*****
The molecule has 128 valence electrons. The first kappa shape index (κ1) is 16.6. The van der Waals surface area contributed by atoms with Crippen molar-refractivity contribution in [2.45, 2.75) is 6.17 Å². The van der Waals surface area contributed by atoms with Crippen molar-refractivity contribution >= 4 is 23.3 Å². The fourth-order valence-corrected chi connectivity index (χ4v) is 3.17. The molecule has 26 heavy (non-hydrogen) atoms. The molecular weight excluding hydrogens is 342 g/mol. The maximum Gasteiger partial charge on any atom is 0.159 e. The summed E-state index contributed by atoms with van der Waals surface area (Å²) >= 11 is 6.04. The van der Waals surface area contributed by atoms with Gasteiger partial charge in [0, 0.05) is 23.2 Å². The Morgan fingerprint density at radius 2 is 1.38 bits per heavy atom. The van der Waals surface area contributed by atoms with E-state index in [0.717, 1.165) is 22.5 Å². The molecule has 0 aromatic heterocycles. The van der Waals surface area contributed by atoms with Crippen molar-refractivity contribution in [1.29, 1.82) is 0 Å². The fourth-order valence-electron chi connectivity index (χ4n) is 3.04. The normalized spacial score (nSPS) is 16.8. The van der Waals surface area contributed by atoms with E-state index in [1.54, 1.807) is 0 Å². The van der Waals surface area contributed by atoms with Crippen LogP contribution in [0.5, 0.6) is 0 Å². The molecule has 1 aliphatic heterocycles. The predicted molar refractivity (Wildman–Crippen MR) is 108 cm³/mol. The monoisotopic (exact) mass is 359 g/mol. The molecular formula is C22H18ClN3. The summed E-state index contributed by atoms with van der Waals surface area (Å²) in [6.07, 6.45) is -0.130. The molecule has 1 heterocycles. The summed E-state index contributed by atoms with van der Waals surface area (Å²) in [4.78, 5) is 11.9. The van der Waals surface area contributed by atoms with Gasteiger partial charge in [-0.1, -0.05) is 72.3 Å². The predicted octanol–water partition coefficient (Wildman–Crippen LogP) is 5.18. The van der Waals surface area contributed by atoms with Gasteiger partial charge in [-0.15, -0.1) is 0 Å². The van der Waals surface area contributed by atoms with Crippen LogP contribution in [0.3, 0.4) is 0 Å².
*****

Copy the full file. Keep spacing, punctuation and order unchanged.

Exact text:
The molecule has 128 valence electrons. The first kappa shape index (κ1) is 16.6. The van der Waals surface area contributed by atoms with Crippen molar-refractivity contribution in [2.45, 2.75) is 6.17 Å². The van der Waals surface area contributed by atoms with Crippen molar-refractivity contribution >= 4 is 23.3 Å². The fourth-order valence-corrected chi connectivity index (χ4v) is 3.17. The molecule has 26 heavy (non-hydrogen) atoms. The molecular weight excluding hydrogens is 342 g/mol. The maximum Gasteiger partial charge on any atom is 0.159 e. The summed E-state index contributed by atoms with van der Waals surface area (Å²) >= 11 is 6.04. The van der Waals surface area contributed by atoms with Gasteiger partial charge in [0, 0.05) is 23.2 Å². The Morgan fingerprint density at radius 2 is 1.38 bits per heavy atom. The van der Waals surface area contributed by atoms with E-state index in [0.717, 1.165) is 22.5 Å². The molecule has 0 aromatic heterocycles. The van der Waals surface area contributed by atoms with Crippen molar-refractivity contribution in [1.29, 1.82) is 0 Å². The fourth-order valence-electron chi connectivity index (χ4n) is 3.04. The normalized spacial score (nSPS) is 16.8. The van der Waals surface area contributed by atoms with E-state index in [1.54, 1.807) is 0 Å². The van der Waals surface area contributed by atoms with Crippen LogP contribution in [0.5, 0.6) is 0 Å². The molecule has 1 aliphatic heterocycles. The predicted molar refractivity (Wildman–Crippen MR) is 108 cm³/mol. The monoisotopic (exact) mass is 359 g/mol. The molecular formula is C22H18ClN3. The summed E-state index contributed by atoms with van der Waals surface area (Å²) in [6.07, 6.45) is -0.130. The molecule has 1 heterocycles. The summed E-state index contributed by atoms with van der Waals surface area (Å²) in [4.78, 5) is 11.9. The van der Waals surface area contributed by atoms with Gasteiger partial charge in [-0.1, -0.05) is 72.3 Å². The predicted octanol–water partition coefficient (Wildman–Crippen LogP) is 5.18. The van der Waals surface area contributed by atoms with Gasteiger partial charge in [-0.15, -0.1) is 0 Å². The van der Waals surface area contributed by atoms with Crippen LogP contribution in [0.3, 0.4) is 0 Å².